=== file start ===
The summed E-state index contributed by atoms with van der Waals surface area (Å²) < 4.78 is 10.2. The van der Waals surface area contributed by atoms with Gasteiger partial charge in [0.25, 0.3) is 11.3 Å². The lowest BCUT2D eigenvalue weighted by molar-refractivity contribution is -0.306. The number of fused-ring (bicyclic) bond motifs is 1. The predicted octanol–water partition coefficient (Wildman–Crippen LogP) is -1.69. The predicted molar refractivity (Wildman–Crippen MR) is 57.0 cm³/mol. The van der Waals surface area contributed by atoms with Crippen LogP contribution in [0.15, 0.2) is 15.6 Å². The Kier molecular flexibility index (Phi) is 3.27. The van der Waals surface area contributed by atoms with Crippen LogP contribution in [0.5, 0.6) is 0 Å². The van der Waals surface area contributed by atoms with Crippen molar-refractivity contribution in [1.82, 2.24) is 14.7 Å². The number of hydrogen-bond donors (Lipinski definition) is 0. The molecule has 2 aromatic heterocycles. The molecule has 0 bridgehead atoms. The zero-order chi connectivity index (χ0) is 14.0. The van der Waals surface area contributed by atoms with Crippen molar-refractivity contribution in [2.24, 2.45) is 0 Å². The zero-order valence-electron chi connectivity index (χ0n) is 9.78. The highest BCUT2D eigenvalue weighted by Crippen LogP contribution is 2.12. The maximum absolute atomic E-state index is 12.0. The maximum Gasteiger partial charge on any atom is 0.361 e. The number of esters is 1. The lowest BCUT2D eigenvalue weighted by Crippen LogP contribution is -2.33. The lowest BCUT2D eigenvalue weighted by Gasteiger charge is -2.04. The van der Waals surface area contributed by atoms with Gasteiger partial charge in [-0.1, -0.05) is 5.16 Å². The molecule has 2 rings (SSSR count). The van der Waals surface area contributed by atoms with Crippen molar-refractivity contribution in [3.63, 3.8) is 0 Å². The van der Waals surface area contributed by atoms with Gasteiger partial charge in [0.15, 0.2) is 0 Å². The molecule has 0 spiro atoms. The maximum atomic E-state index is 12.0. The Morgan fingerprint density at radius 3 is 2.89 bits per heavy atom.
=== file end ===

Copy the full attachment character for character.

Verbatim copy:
The summed E-state index contributed by atoms with van der Waals surface area (Å²) < 4.78 is 10.2. The van der Waals surface area contributed by atoms with Gasteiger partial charge in [0.25, 0.3) is 11.3 Å². The lowest BCUT2D eigenvalue weighted by molar-refractivity contribution is -0.306. The number of fused-ring (bicyclic) bond motifs is 1. The predicted octanol–water partition coefficient (Wildman–Crippen LogP) is -1.69. The predicted molar refractivity (Wildman–Crippen MR) is 57.0 cm³/mol. The van der Waals surface area contributed by atoms with Crippen LogP contribution in [0.15, 0.2) is 15.6 Å². The Kier molecular flexibility index (Phi) is 3.27. The van der Waals surface area contributed by atoms with Crippen LogP contribution in [0.5, 0.6) is 0 Å². The van der Waals surface area contributed by atoms with Crippen molar-refractivity contribution in [1.82, 2.24) is 14.7 Å². The number of hydrogen-bond donors (Lipinski definition) is 0. The molecule has 2 aromatic heterocycles. The molecule has 0 bridgehead atoms. The zero-order chi connectivity index (χ0) is 14.0. The van der Waals surface area contributed by atoms with Crippen molar-refractivity contribution in [2.24, 2.45) is 0 Å². The zero-order valence-electron chi connectivity index (χ0n) is 9.78. The highest BCUT2D eigenvalue weighted by Crippen LogP contribution is 2.12. The maximum absolute atomic E-state index is 12.0. The maximum Gasteiger partial charge on any atom is 0.361 e. The number of esters is 1. The lowest BCUT2D eigenvalue weighted by Crippen LogP contribution is -2.33. The lowest BCUT2D eigenvalue weighted by Gasteiger charge is -2.04. The van der Waals surface area contributed by atoms with Gasteiger partial charge in [-0.1, -0.05) is 5.16 Å². The molecule has 2 rings (SSSR count). The van der Waals surface area contributed by atoms with Crippen molar-refractivity contribution in [3.63, 3.8) is 0 Å². The van der Waals surface area contributed by atoms with Gasteiger partial charge in [0.15, 0.2) is 0 Å². The molecule has 0 spiro atoms. The maximum atomic E-state index is 12.0. The Morgan fingerprint density at radius 3 is 2.89 bits per heavy atom.